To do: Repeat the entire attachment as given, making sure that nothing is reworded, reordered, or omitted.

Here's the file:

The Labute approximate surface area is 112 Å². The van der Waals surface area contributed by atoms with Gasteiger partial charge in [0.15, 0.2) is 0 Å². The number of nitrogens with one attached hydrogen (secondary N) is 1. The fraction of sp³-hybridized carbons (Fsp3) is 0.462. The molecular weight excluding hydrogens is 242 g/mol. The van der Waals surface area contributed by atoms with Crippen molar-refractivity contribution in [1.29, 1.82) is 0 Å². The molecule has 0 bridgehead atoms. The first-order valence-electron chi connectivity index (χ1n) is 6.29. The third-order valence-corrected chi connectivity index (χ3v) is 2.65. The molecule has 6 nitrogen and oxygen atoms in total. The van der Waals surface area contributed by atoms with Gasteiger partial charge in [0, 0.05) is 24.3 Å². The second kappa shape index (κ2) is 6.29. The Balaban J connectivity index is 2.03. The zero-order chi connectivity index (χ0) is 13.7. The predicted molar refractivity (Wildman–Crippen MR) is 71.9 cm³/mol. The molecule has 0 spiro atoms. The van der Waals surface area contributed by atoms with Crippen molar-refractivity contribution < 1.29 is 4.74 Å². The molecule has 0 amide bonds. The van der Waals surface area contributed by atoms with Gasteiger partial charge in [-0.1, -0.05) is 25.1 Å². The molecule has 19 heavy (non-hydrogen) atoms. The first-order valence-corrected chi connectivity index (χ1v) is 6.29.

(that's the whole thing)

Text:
The Labute approximate surface area is 112 Å². The van der Waals surface area contributed by atoms with Gasteiger partial charge in [0.15, 0.2) is 0 Å². The number of nitrogens with one attached hydrogen (secondary N) is 1. The fraction of sp³-hybridized carbons (Fsp3) is 0.462. The molecular weight excluding hydrogens is 242 g/mol. The van der Waals surface area contributed by atoms with Crippen molar-refractivity contribution in [1.29, 1.82) is 0 Å². The molecule has 0 bridgehead atoms. The first-order valence-electron chi connectivity index (χ1n) is 6.29. The third-order valence-corrected chi connectivity index (χ3v) is 2.65. The molecule has 6 nitrogen and oxygen atoms in total. The van der Waals surface area contributed by atoms with Gasteiger partial charge in [0, 0.05) is 24.3 Å². The second kappa shape index (κ2) is 6.29. The Balaban J connectivity index is 2.03. The zero-order chi connectivity index (χ0) is 13.7. The predicted molar refractivity (Wildman–Crippen MR) is 71.9 cm³/mol. The molecule has 0 spiro atoms. The van der Waals surface area contributed by atoms with Crippen molar-refractivity contribution < 1.29 is 4.74 Å². The molecule has 0 amide bonds. The van der Waals surface area contributed by atoms with Gasteiger partial charge in [-0.1, -0.05) is 25.1 Å². The molecule has 19 heavy (non-hydrogen) atoms. The first-order valence-corrected chi connectivity index (χ1v) is 6.29.